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Paper: Is Open Access Right for Astronomy?
Volume: 433, Library and Information Services in Astronomy VI: 21st Century Astronomy Librarianship, From New Ideas to Action
Page: 167
Authors: Mahoney, T. J.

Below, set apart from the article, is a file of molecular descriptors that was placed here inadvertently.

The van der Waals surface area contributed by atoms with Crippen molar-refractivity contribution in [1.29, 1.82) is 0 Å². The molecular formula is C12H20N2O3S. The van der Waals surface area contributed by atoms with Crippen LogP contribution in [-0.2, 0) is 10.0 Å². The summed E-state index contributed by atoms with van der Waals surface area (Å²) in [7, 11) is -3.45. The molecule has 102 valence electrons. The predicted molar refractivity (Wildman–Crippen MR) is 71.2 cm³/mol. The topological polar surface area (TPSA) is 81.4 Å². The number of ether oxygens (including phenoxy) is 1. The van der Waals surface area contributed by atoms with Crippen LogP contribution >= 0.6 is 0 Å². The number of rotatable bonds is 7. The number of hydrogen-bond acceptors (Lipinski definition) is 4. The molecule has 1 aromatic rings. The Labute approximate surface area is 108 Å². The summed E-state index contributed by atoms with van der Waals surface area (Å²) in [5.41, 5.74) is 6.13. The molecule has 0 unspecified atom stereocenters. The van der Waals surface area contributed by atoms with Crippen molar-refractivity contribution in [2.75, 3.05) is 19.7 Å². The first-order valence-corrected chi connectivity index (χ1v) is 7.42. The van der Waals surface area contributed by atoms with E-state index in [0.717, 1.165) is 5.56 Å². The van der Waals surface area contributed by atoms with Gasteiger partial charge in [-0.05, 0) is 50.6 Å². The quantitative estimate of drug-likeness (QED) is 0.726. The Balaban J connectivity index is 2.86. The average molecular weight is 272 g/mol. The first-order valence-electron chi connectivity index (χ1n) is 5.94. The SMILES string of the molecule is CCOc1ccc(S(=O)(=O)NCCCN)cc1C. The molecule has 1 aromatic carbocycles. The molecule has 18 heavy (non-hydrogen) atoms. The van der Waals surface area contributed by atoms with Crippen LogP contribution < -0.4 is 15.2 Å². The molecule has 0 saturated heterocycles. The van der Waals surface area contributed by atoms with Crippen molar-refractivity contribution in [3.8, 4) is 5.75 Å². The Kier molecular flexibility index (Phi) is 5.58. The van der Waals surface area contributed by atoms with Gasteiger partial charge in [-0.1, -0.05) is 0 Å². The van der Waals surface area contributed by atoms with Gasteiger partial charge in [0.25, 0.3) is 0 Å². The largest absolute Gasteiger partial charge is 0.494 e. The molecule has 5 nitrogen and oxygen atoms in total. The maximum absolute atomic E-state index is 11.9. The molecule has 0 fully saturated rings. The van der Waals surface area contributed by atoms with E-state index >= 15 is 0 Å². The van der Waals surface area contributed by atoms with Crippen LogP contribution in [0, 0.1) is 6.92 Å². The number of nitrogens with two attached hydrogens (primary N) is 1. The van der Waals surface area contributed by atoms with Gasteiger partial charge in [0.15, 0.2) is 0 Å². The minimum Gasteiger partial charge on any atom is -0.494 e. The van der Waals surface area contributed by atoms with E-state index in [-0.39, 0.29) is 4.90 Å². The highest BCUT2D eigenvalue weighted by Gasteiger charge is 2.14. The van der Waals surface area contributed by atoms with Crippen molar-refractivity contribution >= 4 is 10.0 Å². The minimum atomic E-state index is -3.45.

Abstract: The underlying ethos of Open Access is that the public should have the right to free access to the published results of all publicly funded academic and scientific research. Such has been the political success of OA campaigners that some funding agencies (e.g. Wellcome) now make OA publication of funded research a necessary condition for the award of grants. Learned societies and publishers in astronomy are now looking at ways of best implementing OA in varying degrees of rigour. However, OA does not mean costless access: somewhere down the line, somebody has to pay for the added value (professional copyediting and typesetting, presentation, anonymous peer review, etc.) supplied to author manuscripts by learned-society and commercial publishers in the better journals. I take a critical look at the methods of finance employed within astronomical publishing and review the different flavours of OA. I also raise the question of whether it might make more sense to ensure free access to authors rather than to readers.
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